Sense of deja vu as slimline climate deal expands again

by Megan Rowling | @meganrowling | Thomson Reuters Foundation
Monday, 19 October 2015 20:43 GMT

An employee sleeps in the record section room of the Central Telegraph Office in Mumbai, India, on July 10, 2013. REUTERS/Danish Siddiqui

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Trimmed negotiating text reopened - with some 65 additions proposed

Anger among developing countries that key proposals had been slashed from the latest draft version of a new global deal to tackle climate change drove the first fractious day of talks Monday in the last round of negotiations before the key Paris talks that begin next month.

At the opening of talks in Bonn, South Africa's delegate Nozipho Joyce Mxakato-Diseko – speaking on behalf of a group of 134 developing nations – called the text "extremely unbalanced and lopsided" to the extent it "jeopardised the interests and positions" of poorer states.

But dissatisfaction with the recently issued proposed draft package for Paris, distilled to 20 pages by the talks' co-chairs from a much longer text, was not confined to the G77 and China group of developing nations.

Laurence Tubiana, France's envoy to the U.N. negotiations, said her country also found the text lacking ambition "on all elements", from emissions cuts to the process for reviewing them and measures to adapt to more extreme weather and rising seas.

The least-developed countries want reinserted a G77 proposal on addressing losses and damage from the effects of climate change that can no longer be avoided, such as stronger storms and desertification.

Other developing countries want firmer commitments on adaptation to climate change and how to pay for it after 2020, when the new deal is expected to take effect.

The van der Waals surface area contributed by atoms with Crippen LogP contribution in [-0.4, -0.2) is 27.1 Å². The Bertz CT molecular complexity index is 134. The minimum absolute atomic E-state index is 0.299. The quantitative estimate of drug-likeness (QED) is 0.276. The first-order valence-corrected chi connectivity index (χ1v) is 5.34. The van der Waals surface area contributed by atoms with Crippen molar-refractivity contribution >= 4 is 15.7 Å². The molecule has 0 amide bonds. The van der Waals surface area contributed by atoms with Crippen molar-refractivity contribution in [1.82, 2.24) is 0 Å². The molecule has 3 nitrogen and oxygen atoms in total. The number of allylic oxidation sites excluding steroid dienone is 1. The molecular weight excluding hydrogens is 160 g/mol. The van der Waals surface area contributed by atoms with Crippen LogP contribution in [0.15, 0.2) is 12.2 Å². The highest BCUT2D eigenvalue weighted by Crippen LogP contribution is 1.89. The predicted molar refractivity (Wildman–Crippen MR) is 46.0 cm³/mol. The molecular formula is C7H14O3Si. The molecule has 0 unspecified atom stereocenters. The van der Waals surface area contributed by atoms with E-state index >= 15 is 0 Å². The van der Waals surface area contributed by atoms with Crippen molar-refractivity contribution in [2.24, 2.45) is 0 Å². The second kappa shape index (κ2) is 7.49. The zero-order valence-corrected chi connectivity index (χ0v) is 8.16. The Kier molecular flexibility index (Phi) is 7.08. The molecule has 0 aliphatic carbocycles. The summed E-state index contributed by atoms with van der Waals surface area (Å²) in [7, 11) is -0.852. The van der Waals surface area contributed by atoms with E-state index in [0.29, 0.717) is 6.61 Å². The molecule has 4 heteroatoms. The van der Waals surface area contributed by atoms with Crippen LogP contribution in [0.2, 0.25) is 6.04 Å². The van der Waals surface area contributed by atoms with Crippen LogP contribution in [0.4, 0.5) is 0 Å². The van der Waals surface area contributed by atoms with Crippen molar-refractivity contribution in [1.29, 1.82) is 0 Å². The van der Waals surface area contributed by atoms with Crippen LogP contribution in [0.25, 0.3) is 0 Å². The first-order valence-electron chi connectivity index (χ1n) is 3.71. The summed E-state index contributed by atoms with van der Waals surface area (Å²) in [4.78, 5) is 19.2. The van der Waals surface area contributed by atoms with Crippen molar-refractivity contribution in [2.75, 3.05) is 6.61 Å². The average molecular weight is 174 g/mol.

"If we construct the Paris climate deal on the terms of the United States and other rich nations, many of the people in the developing world won't survive the impacts of climate change," warned Harjeet Singh, climate policy manager for international charity ActionAid.

In response to the complaint, the American and Algerian co-chairs agreed to let countries put forward proposals to insert "must-have items" into the draft text on Monday.

They were asked to exercise "restraint". But by the end of the day, some 65 shelved proposals had been wheeled back out, according to the latest tally on the U.N. climate secretariat’s website.

How the resulting expanded text will be compiled and used as a basis for negotiations was still being mulled over Monday evening. The co-chairs suggested spin-off groups that would get down to work on different sections of the text on Tuesday.

They offered to put together a revised version of the text, including the proposals made on Monday, by midnight. But the G77 was still discussing whether it should be a simple compilation or a further edited version, and was planning to communicate its decision later in the evening.

One thing is clear - time is not on the side of the negotiators.

They have only until the end of this week to produce a new text that lays out clear political choices for ministers to grapple with before and during the Paris conference, which begins on Nov. 30.

Tubiana said countries had a "clear sense of responsibility on time management", and urged negotiators in Bonn to correct the weaknesses in the proposed text to produce a more ambitious and balanced version.

Peru's environment minister, Manuel Pulgar-Vidal, who chaired last December's U.N. climate talks in Lima, said countries had two choices: throw away what was in front of them, risking a repeat of the failed 2009 Copenhagen climate summit, or work constructively for a "fair, ambitious and pragmatic" outcome in Paris.

Tubiana said the second option was the one that would be under discussion in Bonn.

Liz Gallagher, a climate diplomacy expert with London-based consultancy E3G, dismissed accusations reported by some media that the crafting of a slimline text by the co-chairs was a U.S. effort to sideline developing countries in the negotiations.

"It's not just a north-south thing," she said. "Pretty much everybody dislikes and likes bits of the text."


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